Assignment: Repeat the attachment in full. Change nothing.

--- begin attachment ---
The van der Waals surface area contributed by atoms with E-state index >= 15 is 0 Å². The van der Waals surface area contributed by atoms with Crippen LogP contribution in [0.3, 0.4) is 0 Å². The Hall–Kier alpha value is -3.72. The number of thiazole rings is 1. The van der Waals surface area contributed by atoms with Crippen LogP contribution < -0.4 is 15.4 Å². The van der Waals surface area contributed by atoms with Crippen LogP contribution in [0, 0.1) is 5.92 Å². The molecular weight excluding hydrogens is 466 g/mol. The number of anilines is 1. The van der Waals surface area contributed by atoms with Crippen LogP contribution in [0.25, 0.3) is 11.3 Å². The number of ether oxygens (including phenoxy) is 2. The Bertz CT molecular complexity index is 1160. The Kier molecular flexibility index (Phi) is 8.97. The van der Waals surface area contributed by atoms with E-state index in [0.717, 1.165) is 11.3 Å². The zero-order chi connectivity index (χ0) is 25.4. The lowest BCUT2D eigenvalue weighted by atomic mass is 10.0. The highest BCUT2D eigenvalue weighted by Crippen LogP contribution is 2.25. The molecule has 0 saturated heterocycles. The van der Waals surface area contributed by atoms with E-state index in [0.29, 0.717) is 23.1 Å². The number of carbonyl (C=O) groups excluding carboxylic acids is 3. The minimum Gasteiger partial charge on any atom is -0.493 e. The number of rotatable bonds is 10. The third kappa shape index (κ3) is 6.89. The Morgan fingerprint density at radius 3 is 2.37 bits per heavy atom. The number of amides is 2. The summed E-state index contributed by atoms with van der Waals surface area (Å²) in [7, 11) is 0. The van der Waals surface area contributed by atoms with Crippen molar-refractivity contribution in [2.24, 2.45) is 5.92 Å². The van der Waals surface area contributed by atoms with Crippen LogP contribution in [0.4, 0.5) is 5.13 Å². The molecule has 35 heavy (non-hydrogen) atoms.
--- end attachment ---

The van der Waals surface area contributed by atoms with E-state index >= 15 is 0 Å². The van der Waals surface area contributed by atoms with Crippen LogP contribution in [0.3, 0.4) is 0 Å². The Hall–Kier alpha value is -3.72. The number of thiazole rings is 1. The van der Waals surface area contributed by atoms with Crippen LogP contribution < -0.4 is 15.4 Å². The van der Waals surface area contributed by atoms with Crippen LogP contribution in [0, 0.1) is 5.92 Å². The molecular weight excluding hydrogens is 466 g/mol. The number of anilines is 1. The van der Waals surface area contributed by atoms with Crippen LogP contribution in [0.25, 0.3) is 11.3 Å². The number of ether oxygens (including phenoxy) is 2. The Bertz CT molecular complexity index is 1160. The Kier molecular flexibility index (Phi) is 8.97. The van der Waals surface area contributed by atoms with E-state index in [0.717, 1.165) is 11.3 Å². The zero-order chi connectivity index (χ0) is 25.4. The lowest BCUT2D eigenvalue weighted by atomic mass is 10.0. The highest BCUT2D eigenvalue weighted by Crippen LogP contribution is 2.25. The molecule has 0 saturated heterocycles. The van der Waals surface area contributed by atoms with E-state index in [0.29, 0.717) is 23.1 Å². The number of carbonyl (C=O) groups excluding carboxylic acids is 3. The minimum Gasteiger partial charge on any atom is -0.493 e. The number of rotatable bonds is 10. The third kappa shape index (κ3) is 6.89. The Morgan fingerprint density at radius 3 is 2.37 bits per heavy atom. The number of amides is 2. The summed E-state index contributed by atoms with van der Waals surface area (Å²) in [7, 11) is 0. The van der Waals surface area contributed by atoms with Crippen molar-refractivity contribution in [2.24, 2.45) is 5.92 Å². The van der Waals surface area contributed by atoms with Crippen LogP contribution in [0.4, 0.5) is 5.13 Å². The molecule has 35 heavy (non-hydrogen) atoms.